Featured Research

from universities, journals, and other organizations

Researchers Test New Vaccine To Fight Multiple Influenza Strains

Date:
August 22, 2008
Source:
University of Texas Medical Branch at Galveston
Summary:
A universal vaccine effective against several strains of influenza has passed its first phase of testing. VaxInnate's M2e universal vaccine could possibly protect against seasonal and pandemic influenza strains.

A universal vaccine effective against several strains of influenza has passed its first phase of testing, according to Dr. Christine Turley of the University of Texas at Galveston.

Turley, who is director of clinical trials and clinical research at the Sealy Center for Vaccine Development at UTMB and the study's principal investigator, said that VaxInnate's M2e universal vaccine could possibly protect against seasonal and pandemic influenza strains.

"We'd characterize this influenza vaccine candidate as very promising, based upon the immune responses and tolerability we saw in the clinical trial participants," Turley said. "UTMB is committed to further studies of the vaccine candidate, which has the potential to be a safe, highly effective and much-needed option to prevent seasonal and pandemic influenza A."

The results of the study will be presented at the Oct.25-28 joint meeting of the Interscience Conference on Agents and Chemotherapy and the Infectious Disease Society of America (ICAAC/IDSA).

The study was supported by a $9.5 million grant awarded to UTMB by the Bill & Melinda Gates Foundation.

The trial involved 60 young adults in a double-blind, dose-escalating, first time in human, Phase I study to assess the safety and immunogenicity, or the ability to produce a response in the immune system, of the vaccine.

The trial was also designed to evaluate the methods used by VaxInnate to develop and produce flu vaccines. The company uses a proprietary combination of toll-like receptor-mediated immune enhancement and recombinant bacterial production of vaccine antigen. This proprietary technology could significantly reduce the time required to produce vaccine supplies sufficient to meet national demand, and provide a solution to international influenza vaccine needs which are unmet in all but the developed world.


Story Source:

The above story is based on materials provided by University of Texas Medical Branch at Galveston. Note: Materials may be edited for content and length.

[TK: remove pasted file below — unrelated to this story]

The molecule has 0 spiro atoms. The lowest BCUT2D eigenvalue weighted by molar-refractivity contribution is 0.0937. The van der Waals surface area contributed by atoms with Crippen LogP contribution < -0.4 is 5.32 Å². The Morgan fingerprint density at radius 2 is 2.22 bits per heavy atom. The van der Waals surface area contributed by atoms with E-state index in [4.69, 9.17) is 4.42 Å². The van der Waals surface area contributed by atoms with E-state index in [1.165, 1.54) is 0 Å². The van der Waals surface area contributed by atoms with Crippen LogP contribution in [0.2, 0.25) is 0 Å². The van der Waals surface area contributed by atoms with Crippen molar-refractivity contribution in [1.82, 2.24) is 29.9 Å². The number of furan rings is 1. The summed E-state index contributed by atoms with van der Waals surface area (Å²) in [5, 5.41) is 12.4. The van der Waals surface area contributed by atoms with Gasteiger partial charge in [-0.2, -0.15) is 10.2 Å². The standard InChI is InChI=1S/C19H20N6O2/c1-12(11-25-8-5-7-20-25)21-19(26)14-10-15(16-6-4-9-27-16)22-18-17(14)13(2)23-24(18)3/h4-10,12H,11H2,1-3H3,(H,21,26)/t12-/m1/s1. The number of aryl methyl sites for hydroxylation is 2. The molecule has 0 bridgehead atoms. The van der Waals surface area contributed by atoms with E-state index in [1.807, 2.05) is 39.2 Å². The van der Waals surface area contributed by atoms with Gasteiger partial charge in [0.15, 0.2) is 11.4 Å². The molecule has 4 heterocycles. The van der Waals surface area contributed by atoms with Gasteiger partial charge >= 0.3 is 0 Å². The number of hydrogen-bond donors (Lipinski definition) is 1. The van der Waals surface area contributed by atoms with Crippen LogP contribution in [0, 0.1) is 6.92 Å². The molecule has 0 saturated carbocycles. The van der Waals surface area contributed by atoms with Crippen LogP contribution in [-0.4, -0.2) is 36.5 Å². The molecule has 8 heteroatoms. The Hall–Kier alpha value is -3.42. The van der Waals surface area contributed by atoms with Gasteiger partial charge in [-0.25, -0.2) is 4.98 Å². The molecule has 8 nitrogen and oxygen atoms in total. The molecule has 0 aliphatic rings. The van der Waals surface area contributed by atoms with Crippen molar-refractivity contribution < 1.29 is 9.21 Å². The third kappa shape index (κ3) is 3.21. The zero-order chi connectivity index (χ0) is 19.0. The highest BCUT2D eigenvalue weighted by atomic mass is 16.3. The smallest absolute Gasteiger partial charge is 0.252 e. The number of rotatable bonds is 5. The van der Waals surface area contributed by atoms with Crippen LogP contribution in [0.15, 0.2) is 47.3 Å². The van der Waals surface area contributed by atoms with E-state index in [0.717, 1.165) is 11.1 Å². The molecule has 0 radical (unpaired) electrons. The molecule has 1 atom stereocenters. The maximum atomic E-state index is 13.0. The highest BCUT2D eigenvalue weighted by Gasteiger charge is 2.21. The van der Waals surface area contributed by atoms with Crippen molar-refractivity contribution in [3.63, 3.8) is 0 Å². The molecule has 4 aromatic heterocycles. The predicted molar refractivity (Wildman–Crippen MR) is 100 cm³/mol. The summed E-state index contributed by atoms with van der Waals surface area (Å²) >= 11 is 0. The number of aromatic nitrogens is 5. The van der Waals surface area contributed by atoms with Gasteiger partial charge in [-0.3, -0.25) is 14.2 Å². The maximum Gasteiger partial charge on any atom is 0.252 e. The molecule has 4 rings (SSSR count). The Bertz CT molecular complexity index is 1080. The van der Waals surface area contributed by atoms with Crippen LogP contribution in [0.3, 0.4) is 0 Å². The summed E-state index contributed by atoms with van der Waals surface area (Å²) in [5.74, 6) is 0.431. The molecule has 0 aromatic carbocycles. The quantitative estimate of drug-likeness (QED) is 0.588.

Cite This Page:

University of Texas Medical Branch at Galveston. "Researchers Test New Vaccine To Fight Multiple Influenza Strains." ScienceDaily. ScienceDaily, 22 August 2008. <www.sciencedaily.com/releases/2008/08/080821164258.htm>.
University of Texas Medical Branch at Galveston. (2008, August 22). Researchers Test New Vaccine To Fight Multiple Influenza Strains. ScienceDaily. Retrieved April 18, 2014 from www.sciencedaily.com/releases/2008/08/080821164258.htm
University of Texas Medical Branch at Galveston. "Researchers Test New Vaccine To Fight Multiple Influenza Strains." ScienceDaily. www.sciencedaily.com/releases/2008/08/080821164258.htm (accessed April 18, 2014).

Share This



More Health & Medicine News

Friday, April 18, 2014

Featured Research

from universities, journals, and other organizations


Featured Videos

from AP, Reuters, AFP, and other news services

'Holy Grail' Of Weight Loss? New Find Could Be It

'Holy Grail' Of Weight Loss? New Find Could Be It

Newsy (Apr. 18, 2014) In a potential breakthrough for future obesity treatments, scientists have used MRI scans to pinpoint brown fat in a living adult for the first time. Video provided by Newsy
Powered by NewsLook.com
Little Progress Made In Fighting Food Poisoning, CDC Says

Little Progress Made In Fighting Food Poisoning, CDC Says

Newsy (Apr. 18, 2014) A new report shows rates of two foodborne infections increased in the U.S. in recent years, while salmonella actually dropped 9 percent. Video provided by Newsy
Powered by NewsLook.com
Scientists Create Stem Cells From Adult Skin Cells

Scientists Create Stem Cells From Adult Skin Cells

Newsy (Apr. 17, 2014) The breakthrough could mean a cure for some serious diseases and even the possibility of human cloning, but it's all still a way off. Video provided by Newsy
Powered by NewsLook.com
Obama: 8 Million Healthcare Signups

Obama: 8 Million Healthcare Signups

AP (Apr. 17, 2014) President Barack Obama gave a briefing Thursday announcing 8 million people have signed up under the Affordable Care Act. He blasted continued Republican efforts to repeal the law. (April 17) Video provided by AP
Powered by NewsLook.com

Search ScienceDaily

Number of stories in archives: 140,361

Find with keyword(s):
Enter a keyword or phrase to search ScienceDaily for related topics and research stories.

Save/Print:
Share:

Breaking News:
from the past week

In Other News

... from NewsDaily.com

Science News

Health News

Environment News

Technology News



Save/Print:
Share:

Free Subscriptions


Get the latest science news with ScienceDaily's free email newsletters, updated daily and weekly. Or view hourly updated newsfeeds in your RSS reader:

Get Social & Mobile


Keep up to date with the latest news from ScienceDaily via social networks and mobile apps:

Have Feedback?


Tell us what you think of ScienceDaily -- we welcome both positive and negative comments. Have any problems using the site? Questions?
Mobile: iPhone Android Web
Follow: Facebook Twitter Google+
Subscribe: RSS Feeds Email Newsletters
Latest Headlines Health & Medicine Mind & Brain Space & Time Matter & Energy Computers & Math Plants & Animals Earth & Climate Fossils & Ruins